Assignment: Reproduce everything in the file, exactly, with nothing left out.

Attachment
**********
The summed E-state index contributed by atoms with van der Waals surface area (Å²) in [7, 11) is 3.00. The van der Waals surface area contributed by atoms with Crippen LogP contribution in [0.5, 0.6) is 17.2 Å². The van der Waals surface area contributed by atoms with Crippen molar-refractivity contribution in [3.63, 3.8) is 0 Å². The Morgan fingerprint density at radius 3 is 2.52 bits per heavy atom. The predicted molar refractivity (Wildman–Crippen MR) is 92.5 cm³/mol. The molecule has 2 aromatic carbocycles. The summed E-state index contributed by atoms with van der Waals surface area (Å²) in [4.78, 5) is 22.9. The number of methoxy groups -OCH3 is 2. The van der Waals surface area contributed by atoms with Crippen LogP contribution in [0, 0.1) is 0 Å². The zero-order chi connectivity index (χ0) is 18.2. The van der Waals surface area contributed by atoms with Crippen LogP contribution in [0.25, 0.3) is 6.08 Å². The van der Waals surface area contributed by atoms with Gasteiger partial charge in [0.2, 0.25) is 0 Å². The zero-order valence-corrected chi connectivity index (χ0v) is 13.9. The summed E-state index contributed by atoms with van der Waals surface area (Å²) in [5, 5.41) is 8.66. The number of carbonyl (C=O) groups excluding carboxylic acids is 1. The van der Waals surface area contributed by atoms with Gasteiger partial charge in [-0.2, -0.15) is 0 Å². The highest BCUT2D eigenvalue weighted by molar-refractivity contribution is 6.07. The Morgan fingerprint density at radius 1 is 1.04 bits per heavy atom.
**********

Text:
The summed E-state index contributed by atoms with van der Waals surface area (Å²) in [7, 11) is 3.00. The van der Waals surface area contributed by atoms with Crippen LogP contribution in [0.5, 0.6) is 17.2 Å². The van der Waals surface area contributed by atoms with Crippen molar-refractivity contribution in [3.63, 3.8) is 0 Å². The Morgan fingerprint density at radius 3 is 2.52 bits per heavy atom. The predicted molar refractivity (Wildman–Crippen MR) is 92.5 cm³/mol. The molecule has 2 aromatic carbocycles. The summed E-state index contributed by atoms with van der Waals surface area (Å²) in [4.78, 5) is 22.9. The number of methoxy groups -OCH3 is 2. The van der Waals surface area contributed by atoms with Crippen LogP contribution in [0, 0.1) is 0 Å². The zero-order chi connectivity index (χ0) is 18.2. The van der Waals surface area contributed by atoms with Crippen LogP contribution in [0.25, 0.3) is 6.08 Å². The van der Waals surface area contributed by atoms with Gasteiger partial charge in [0.2, 0.25) is 0 Å². The zero-order valence-corrected chi connectivity index (χ0v) is 13.9. The summed E-state index contributed by atoms with van der Waals surface area (Å²) in [5, 5.41) is 8.66. The number of carbonyl (C=O) groups excluding carboxylic acids is 1. The van der Waals surface area contributed by atoms with Gasteiger partial charge in [-0.2, -0.15) is 0 Å². The highest BCUT2D eigenvalue weighted by molar-refractivity contribution is 6.07. The Morgan fingerprint density at radius 1 is 1.04 bits per heavy atom.